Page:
Killing Me Softly – the Lupus Song of the Day

I answered my own “hard questions” with a light tone, but I never forget that lupus is a killer.  It is a seductive lover, living intertwined with me, sometimes giving me the freedom to have a life and enjoy myself  and cultivate fresh hope, sometimes reeling me in on a very short leash and meting out severe punishment and damage.  I think that this relationship began decades ago. 

A few days ago I wrote about having colitis during my senior year of college.  I was 20, and very little was known about autoimmune disorders.  Now I understand that the colitis was a harbinger of things to come.  At the time, it was seen as an isolated illness.  There was no curiosity about why a 20 year old student would have colitis, and no attempts to follow up after it was healed.  Jump to age 23.  I was in medical school, minding my own business, when I developed a severe case of pleurisy.  I had pain in my chest so severe that I couldn’t walk for fear of making something move.  Again, I was treated for the single event, and again there was no investigation of why I would be suffering such an unlikely (for my age) event.  It was not related to the previous illness in the minds of the docs who treated me.  Next, it’s 1983 and I’m a resident, training to be an internal medicine specialist. I’m at the Johns Hopkins Hospital, which has an affiliate that is totally dedicated to autoimmune and kidney disorders-the Good Samaritan Hospital.  As a matter of fact, I’m doing a rotation on the connective tissue unit at Good Sam.  And…I develop esophagitis.  Every day I have burning pain in my esophagus, sometimes I can’t eat, and I am tired and miserable.  In that setting, you would think someone would put it all together, but no…I wind up referred to a gastroenterologist (stomach specialist) who puts the tube down, looks at my esophagus, says “esophagitis” and puts me on meds with, once again, no reference to my previous history or my other, systemic symptoms. 

I went on like that, with lupus paying those infrequent, brief courting visits every few years.  I know that my brain lesions were present more than 20 years ago; it’s just that CT scan was fairly new and no one connected those particular kinds of abnormalities to lupus yet.  I wasn’t diagnosed with lupus until I developed full-blown systemic symptoms accompanied by severe joint pains.  I was 35.  My daughter was 4. 

When you live with a lover like lupus, it’s like being an abused partner in a relationship that you can’t leave.  Sometimes your lover is sweet and kind and treats you so well that you wonder if your memory of the last bad time is faulty.  Then, without warning, he slaps you silly and you are down again.  Sometimes you are down for a long, long time.  The misery and hopelessness and helplessness slips in and chokes the life out of you.  At the end of it all, you are a little closer to death.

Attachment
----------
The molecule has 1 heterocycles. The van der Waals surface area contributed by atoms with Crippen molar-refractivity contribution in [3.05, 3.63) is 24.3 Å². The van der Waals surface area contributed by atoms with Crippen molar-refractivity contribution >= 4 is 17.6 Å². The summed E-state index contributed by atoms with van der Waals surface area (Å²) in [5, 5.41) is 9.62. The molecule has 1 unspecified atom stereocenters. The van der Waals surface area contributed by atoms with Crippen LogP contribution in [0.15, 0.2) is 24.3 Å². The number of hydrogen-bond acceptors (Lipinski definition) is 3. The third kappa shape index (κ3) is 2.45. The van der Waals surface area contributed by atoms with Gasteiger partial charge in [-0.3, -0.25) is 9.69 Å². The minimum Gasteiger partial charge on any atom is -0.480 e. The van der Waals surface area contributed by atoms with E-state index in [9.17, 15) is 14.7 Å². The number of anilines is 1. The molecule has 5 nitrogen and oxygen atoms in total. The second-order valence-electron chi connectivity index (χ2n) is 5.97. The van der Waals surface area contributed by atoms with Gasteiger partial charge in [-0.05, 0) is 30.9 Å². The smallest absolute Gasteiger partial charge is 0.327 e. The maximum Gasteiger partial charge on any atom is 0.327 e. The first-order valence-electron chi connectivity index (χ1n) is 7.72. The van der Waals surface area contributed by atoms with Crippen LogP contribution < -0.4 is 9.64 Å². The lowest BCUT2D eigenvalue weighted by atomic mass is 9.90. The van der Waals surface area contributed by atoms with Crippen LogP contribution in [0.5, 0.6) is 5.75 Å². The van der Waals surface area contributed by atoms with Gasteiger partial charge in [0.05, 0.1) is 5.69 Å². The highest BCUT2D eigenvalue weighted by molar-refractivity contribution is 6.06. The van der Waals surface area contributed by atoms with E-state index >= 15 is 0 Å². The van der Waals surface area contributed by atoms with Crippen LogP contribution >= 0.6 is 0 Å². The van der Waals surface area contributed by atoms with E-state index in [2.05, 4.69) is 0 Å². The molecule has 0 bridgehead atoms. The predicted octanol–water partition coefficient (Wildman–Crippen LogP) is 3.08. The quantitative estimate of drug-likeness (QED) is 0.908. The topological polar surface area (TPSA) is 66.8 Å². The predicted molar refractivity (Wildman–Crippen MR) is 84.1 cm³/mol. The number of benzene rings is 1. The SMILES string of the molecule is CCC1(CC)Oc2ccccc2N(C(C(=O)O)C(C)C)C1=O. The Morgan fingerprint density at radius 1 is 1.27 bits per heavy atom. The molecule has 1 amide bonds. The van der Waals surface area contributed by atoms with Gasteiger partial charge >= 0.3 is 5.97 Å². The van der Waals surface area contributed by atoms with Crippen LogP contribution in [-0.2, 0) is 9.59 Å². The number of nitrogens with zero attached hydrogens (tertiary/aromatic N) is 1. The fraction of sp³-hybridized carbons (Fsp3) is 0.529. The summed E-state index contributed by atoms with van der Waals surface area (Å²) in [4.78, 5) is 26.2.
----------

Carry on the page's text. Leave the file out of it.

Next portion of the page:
If you keep your wits about you, fewer and fewer of the episodes catch you by surprise.  You are alert to the nuances of every comment and action.  You know the moods of your lover.  You tiptoe around the things that will annoy him.  Surreptitiously, you research your means of escape – the new drug, the latest preventive lifestyle change, the counseling on how to endure your relationship.  You make baby steps towards leaving your lover.  You keep your hope. 

March 11 is National Lupus Advocacy Day.  Talk about lupus to someone. 

Peace.  Peace.


2 Responses

  1. I didn’t mention before that my sister was being treated at, and later died at Johns Hopkins. And her husband (2nd; marriage of 20+ years duration) was a terrific caregiver for her. Her children were grown – it was more dealing with her grandkids. She did continue to work almost until the last year – as a psychiatric social worker for Baltimore County Courts.

    You bring up great points to deal with in the event of any serious illness. I didn’t know about 11 March, but I’ll mention it in my blog tonight.

  2. I was diagnosed with Lupus (mixed type connective tissue disease) approximately 5 years ago at 54. The only medications that worked for me were Cellcept and Tracleer.
    My disease is being controlled by these and I am doing quite well.

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